CARING FOR THE UNINSURED Data from a new study measuring economic opportunity in Co !! in County shows that more peop ! e wi !! be without insurance as a resu ! t of the pandemic. A new McKinney hea ! th center wi !! soon be ab ! e to serve these peop ! e.
meet this need. When it opens in late 2020 or early 2021, it will provide even more services than it currently does in its temporary location on Medical Center Drive. McKinney City Manager Paul Grimes called the new health center “a transformative project.” “That is a great way to provide health care security to our residents who maybe don’t have great insur- ance or are worried about their insur- ance,” Grimes said. “That is truly a community health center.” There are two other local nonpro ! t health centers in addition to the Fam- ily Health Center. The Hope Clinic of McKinney and the Community Health Clinic in McKinney both provide health care exclusively to residents without insurance in McKinney and Collin County. “They are unsung heroes,” Grimes said. “They don’t turn anybody away.” Rising uninsured rates Going into the pandemic, Collin County’s uninsured rate was 11%. This means that roughly 100,000 residents in Collin County’s total population were already uninsured, data shows. In addition, weekly unemployment claims in Collin County from March
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facility near downtown McKinney to provide primary care services in underserved areas and to patients who are uninsured and underinsured. In October, the nonpro ! t Commu- nities Foundation of Texas released the results of a study conducted by public policy nonpro ! t Every Texan. It outlines Collin County’s economic status and includes a two-page addendum that gauges the e " ects of the COVID-19 pandemic on county residents, including health insurance coverage. Going into the pandemic, most peo- ple in Collin County with health insur- ance received coverage through their employers, the study shows. But with the rise in unemployment observed this spring, more people are going to be left without insurance, said Ann Beeson, who stepped down as CEO of Every Texan shortly after the report was released. People without insurance are hes- itant to seek medical care, including preventive care and treatment for chronic conditions, which can lead to emergency visits, the study shows. McKinney’s new Family Health Center at Virginia Parkway can help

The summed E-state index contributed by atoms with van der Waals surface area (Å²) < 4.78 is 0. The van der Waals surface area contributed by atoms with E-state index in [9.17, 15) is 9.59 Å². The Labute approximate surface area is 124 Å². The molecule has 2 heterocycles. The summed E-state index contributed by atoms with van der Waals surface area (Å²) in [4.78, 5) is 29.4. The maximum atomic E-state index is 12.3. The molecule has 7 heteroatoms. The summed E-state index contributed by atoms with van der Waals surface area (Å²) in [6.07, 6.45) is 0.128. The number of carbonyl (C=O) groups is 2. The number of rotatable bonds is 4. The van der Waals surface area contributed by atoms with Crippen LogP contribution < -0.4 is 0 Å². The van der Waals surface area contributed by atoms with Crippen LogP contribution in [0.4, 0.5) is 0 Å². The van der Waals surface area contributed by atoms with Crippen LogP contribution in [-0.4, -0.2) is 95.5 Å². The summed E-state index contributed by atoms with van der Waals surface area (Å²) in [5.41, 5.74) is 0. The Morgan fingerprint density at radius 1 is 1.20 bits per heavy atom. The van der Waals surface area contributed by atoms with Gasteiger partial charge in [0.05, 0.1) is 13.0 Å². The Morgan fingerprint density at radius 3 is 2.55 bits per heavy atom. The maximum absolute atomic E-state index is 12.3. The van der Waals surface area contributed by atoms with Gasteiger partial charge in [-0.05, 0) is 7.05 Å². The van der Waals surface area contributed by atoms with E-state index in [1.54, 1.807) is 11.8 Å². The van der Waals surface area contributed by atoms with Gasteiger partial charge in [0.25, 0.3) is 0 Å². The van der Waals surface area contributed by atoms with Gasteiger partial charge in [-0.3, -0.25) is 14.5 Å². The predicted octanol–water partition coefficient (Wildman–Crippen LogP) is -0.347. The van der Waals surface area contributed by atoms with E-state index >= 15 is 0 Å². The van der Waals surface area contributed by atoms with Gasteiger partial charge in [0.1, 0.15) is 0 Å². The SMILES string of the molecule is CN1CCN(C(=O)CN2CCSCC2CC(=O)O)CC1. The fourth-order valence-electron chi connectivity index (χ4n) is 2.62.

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A LOWER Data from 2018 shows Collin County as a whole has a lower uninsured rate than the state of Texas and Dallas County, but McKinney’s uninsured rate is the second- highest among large cities in the county. UNINSURED RATE
the study said. Since the onset of the pandemic, the Community Health Clinic in McK- inney has experienced an increase in the number of patients it serves, Exec- utive Director Jackie Rakowski said. “We have seen a huge surge of patients who were unemployed, so theywere only getting unemployment income … and lost their insurance and still [needed] their medication,” Rakowski said. “We’ve had plenty of patients in that lobby crying because
through Oct. 17 totaled 99,934. The highest single point came the week of April 4, when the number of claims was 11,808, This was eight times higher than the number of claims ! led for the sameweek in 2019, data shows. “If 100,000 claimants who ! led for unemployment since March lost their health insurance along with their jobs (versus switching to a spouse’s plan), this will mean that Collin County’s uninsured population will have dou- bled since 2018 in just six months,”
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